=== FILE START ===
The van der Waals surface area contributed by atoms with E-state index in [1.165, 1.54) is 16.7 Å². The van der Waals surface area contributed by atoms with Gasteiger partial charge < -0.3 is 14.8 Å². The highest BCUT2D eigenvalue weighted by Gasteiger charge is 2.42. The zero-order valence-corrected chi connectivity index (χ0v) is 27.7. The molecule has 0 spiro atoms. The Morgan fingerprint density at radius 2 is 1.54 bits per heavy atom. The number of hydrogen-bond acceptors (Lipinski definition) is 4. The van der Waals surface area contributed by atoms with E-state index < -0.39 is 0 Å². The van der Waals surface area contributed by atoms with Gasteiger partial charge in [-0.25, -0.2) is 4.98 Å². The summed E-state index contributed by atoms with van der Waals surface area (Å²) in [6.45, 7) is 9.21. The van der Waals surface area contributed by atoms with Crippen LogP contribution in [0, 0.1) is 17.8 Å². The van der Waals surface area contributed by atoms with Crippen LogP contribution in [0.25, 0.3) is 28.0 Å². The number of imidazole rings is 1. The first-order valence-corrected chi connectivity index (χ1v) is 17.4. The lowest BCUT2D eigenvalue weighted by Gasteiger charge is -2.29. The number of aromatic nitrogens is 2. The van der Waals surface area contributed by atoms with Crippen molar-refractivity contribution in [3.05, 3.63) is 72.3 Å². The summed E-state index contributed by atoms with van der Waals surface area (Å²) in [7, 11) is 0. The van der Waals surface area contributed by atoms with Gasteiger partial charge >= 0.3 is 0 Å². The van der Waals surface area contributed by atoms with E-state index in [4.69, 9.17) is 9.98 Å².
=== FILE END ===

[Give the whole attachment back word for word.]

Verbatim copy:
The van der Waals surface area contributed by atoms with E-state index in [1.165, 1.54) is 16.7 Å². The van der Waals surface area contributed by atoms with Gasteiger partial charge < -0.3 is 14.8 Å². The highest BCUT2D eigenvalue weighted by Gasteiger charge is 2.42. The zero-order valence-corrected chi connectivity index (χ0v) is 27.7. The molecule has 0 spiro atoms. The Morgan fingerprint density at radius 2 is 1.54 bits per heavy atom. The number of hydrogen-bond acceptors (Lipinski definition) is 4. The van der Waals surface area contributed by atoms with E-state index < -0.39 is 0 Å². The van der Waals surface area contributed by atoms with Gasteiger partial charge in [-0.25, -0.2) is 4.98 Å². The summed E-state index contributed by atoms with van der Waals surface area (Å²) in [6.45, 7) is 9.21. The van der Waals surface area contributed by atoms with Crippen LogP contribution in [0, 0.1) is 17.8 Å². The van der Waals surface area contributed by atoms with Crippen LogP contribution in [0.25, 0.3) is 28.0 Å². The number of imidazole rings is 1. The first-order valence-corrected chi connectivity index (χ1v) is 17.4. The lowest BCUT2D eigenvalue weighted by Gasteiger charge is -2.29. The number of aromatic nitrogens is 2. The van der Waals surface area contributed by atoms with Crippen molar-refractivity contribution in [3.05, 3.63) is 72.3 Å². The summed E-state index contributed by atoms with van der Waals surface area (Å²) in [7, 11) is 0. The van der Waals surface area contributed by atoms with Gasteiger partial charge >= 0.3 is 0 Å². The van der Waals surface area contributed by atoms with E-state index in [4.69, 9.17) is 9.98 Å².